Why do we celebrate Diwali? For a good part of north India, it is to mark homecoming of Rama, after he slaying Ravana. Move south and the celebrations happen a day before to celebrate Krishna’s slaying of Narakasura. Travel east and the joyous occasion is because Ma Durga is believed to attain the form of Kali on this day. For Jains, it is the day Lord Mahavira attained nirvana and for Sikhs, it is when Guru Hargobind was released.
While this explains Diwali’s pan-India presence, ever pondered about the sweets that are associated with the festival? How did they come about? Why Deepavali reminds one of motichur ladoo or why Kali Puja, which is east India’s cousin of Deepavali, is the time to relish a kosha mangsho? Or for that matter, what is chhappan bhog’s relation with the festival of lights? After all, chhappan bhog is a part of the Govardhan Puja, which is a day after Deepavali, and is celebrated to thank god for his graciousness for yet another good harvest. Of course, the legend is about how Krishna saved from Lord Indra’s ire by balancing Mount Govaradhan on his finger, sacrificing food and water for seven days and nights.
Fascinatingly, the association of ladoos has little to do with the legends of Deepavali, and more to do with its existence and popularity as an ancient sweet and an equalizer.
According to certain excerpts in Abhilashitartha Chintamani, laddoos around the Chola and Chera dynasty rose from being a medicinal pill (legendary surgeon Susruta The Elder used laddoos, then a delicious mix of sesame seeds, honey and medicinal herbs as an antibiotic pill to cure surgical patients) to a celebratory treat and a great equalizer. In fact, history states how the Chola kings distributed narayl nakru (coconut laddoos) among their soldiers as sign of good luck before they went to war.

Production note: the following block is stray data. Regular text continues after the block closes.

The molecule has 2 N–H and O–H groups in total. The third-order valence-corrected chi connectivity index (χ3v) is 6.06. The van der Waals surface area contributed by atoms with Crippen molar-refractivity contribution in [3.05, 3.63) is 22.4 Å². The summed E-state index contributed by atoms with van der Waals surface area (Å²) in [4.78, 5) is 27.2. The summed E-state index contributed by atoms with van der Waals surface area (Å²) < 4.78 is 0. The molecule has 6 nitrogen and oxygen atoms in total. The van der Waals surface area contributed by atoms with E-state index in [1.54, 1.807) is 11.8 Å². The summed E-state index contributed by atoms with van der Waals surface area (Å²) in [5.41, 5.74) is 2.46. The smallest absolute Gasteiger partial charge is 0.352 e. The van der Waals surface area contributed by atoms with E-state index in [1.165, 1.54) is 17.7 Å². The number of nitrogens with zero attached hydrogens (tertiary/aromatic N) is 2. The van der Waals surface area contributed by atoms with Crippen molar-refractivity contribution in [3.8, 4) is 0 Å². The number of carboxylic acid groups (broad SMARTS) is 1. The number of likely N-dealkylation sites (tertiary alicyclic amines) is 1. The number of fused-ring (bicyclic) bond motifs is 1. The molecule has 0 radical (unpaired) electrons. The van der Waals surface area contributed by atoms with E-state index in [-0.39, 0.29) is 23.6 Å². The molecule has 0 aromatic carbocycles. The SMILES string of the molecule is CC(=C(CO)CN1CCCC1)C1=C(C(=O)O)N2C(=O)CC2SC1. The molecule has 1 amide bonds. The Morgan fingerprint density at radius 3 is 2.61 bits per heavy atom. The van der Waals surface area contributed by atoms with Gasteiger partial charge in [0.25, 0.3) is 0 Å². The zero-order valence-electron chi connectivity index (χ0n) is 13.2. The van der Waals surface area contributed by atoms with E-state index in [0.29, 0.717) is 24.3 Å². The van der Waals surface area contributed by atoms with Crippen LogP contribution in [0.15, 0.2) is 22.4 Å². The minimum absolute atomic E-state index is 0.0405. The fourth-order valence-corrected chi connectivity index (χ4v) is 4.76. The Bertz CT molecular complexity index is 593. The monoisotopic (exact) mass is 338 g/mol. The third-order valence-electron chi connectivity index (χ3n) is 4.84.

Gradually, of course as folk lores go, the laddoo became associated with victory. It was a matter of time that for its easiness and taste, it became a temple (and festival) favourite. And with that, a quintessential part of celebrations.
At a much later time in history, legend has it that Akbar, inspired by Jodha Bai’s use of besan laddoo as prasad, decided to send a thal of laddoos to Birbal as part of Deepavali celebrations. According to the Akbarnama, the thal’s highlight was the Shahi Ladoo, which was a Persian take on the Indian version – and which came loaded with exotic ingredients like figs, dates, seeds like magaz, and dried fruits like cashews and almonds.
Even the chhappan bhog became a part of the Mughal celebration of Deepavali during Shah Jahan’s time. According to historians R Nath, it was during Shah Jahan’s reign that people would gather at Chandni Chowk in Shahjahanabad to watch the fireworks while relishing the 56 sweet thal.
In fact, says culinary historian Jiggs Kalra, the main attraction of the chappan bhog thal that came to “Red Fort wasn’t only the numerous ladoos representing the culture and deepavali beliefs of each of the region along with paan that came from Golconda and Mewar, cherries from Srinagar and Jauzi Ka Halwa from Hyderabad, but also the namkeens that came from the various communities that held the reigns of trade and commerce of the kingdom.”
Image credits: Milanography/Wikimedia Commons
Madhulika Dash is a writer with over 13 years of experience writing features from tech to cars to health. She is also a seasoned food appreciator who writes on Indian restaurants and cuisines across different platforms. She has also been on the food panel of MasterChef India Season 4.
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